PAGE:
Raw Talent: Michael Vick
Which guy had the most raw talent? Vick. I discussed him with fans quite a bit during his Atlanta days. I always told people that Vick is the most talented quarterback I've ever seen. Second is John Elway. Cam Newton may be changing things if he keeps up his level of play. Cunningham isn't too far behind. He had freakish ability because of his ability to run, throw and create. I'm consistently surprised at how little attention Cunningham's 1990 season gets. He threw for 3,466 yards, 30 touchdowns and ran for 942 yards. Those are staggering numbers.
The problem with Cunningham is that things came so easily for him that he didn't develop the right work ethic. He didn't appreciate just how talented he was. If Cunningham applied himself, he could have dominated the NFL for a decade. Instead, Cunningham wanted to be a star. Not just a star football player, but a star. He wanted to be Eddie Murphy or Arsenio Hall more than a Super Bowl winner. The most famous story about this is when a coach sent film home with him one night. Actual film, not video tape. The coach slipped a piece of paper in the film. If Cunningham had put the film on a projector and watched it, the paper would have fallen out. When Cunningham gave the film back to the coach, the slip of paper was still there. Cunningham said he watched it, but never did. Such a waste of talent.
There are some factors to keep in mind when comparing the players in more general terms (wins, stats, etc.). Cunningham played with a great defense, but had a terrible offensive line and poor coaching. Buddy Ryan knows less about developing quarterbacks than Charlie Manuel and Doug Collins. McNabb had a good defense, good line and lots of good coaching. He was hindered a bit early on due to mediocre skill players. Vick has coaching, blocking and skill players. He just needs the defense to step up.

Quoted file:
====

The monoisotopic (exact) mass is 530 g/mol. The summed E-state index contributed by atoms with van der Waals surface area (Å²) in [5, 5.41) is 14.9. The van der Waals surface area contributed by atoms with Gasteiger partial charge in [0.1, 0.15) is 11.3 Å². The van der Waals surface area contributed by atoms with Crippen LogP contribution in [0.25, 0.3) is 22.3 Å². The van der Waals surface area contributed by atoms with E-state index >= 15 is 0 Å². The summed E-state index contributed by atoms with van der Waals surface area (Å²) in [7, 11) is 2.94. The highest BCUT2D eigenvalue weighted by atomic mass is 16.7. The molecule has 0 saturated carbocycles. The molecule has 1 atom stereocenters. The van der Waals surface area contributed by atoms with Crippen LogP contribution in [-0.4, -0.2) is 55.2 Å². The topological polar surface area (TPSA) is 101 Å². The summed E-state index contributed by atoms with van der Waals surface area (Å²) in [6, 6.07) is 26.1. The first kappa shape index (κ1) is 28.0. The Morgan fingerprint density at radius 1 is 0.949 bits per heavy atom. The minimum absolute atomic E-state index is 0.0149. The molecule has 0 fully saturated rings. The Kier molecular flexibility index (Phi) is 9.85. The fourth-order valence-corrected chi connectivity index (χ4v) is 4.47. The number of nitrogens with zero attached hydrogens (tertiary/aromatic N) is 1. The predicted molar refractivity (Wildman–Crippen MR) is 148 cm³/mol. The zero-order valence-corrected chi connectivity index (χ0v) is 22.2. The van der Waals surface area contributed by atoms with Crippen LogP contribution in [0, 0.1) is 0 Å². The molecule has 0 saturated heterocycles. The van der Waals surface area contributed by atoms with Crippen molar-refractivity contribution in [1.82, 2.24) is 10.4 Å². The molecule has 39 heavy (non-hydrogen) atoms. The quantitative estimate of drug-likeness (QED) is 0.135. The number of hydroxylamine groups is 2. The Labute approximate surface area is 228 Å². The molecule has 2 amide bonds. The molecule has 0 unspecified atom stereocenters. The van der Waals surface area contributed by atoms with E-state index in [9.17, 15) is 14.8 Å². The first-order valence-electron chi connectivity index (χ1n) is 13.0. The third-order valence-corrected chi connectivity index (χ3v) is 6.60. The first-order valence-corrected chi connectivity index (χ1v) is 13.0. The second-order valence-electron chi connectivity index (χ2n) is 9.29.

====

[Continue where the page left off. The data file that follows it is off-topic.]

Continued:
It will be interesting to see what Vick does in the future. Is he here for four or five more years? Can he lead the team to a Super Bowl? At this point, it would just be nice to get back to the NFC title game and having some home playoff games. The last playoff win was 2008 and that seems like ages ago.
Time Machine: A Look Back At The 1992 Team
If you enjoy retrospective pieces, you can find a good one I wrote in the Eagles Almanac. I wrote about the 20th anniversary of the 1992 team, the year the Eagles played without Jerome Brown. That was a magical season, with some serious ups and downs. I loved that team and writing about it was a lot of fun.
The Eagles Almanac is a project between a regular group of Eagles writers and bloggers to cover 2011 and preview 2012. It has a good combination of stories, data, and opinions. You can download a PDF copy of the Eagles Almanac for just $4.99. So far the reader reviews have been great. This isn't a typical preseason magazine that is outdated by the time it hits the newsstand. We made sure that Eagles Almanac would be relevant in June, July, August and into the season.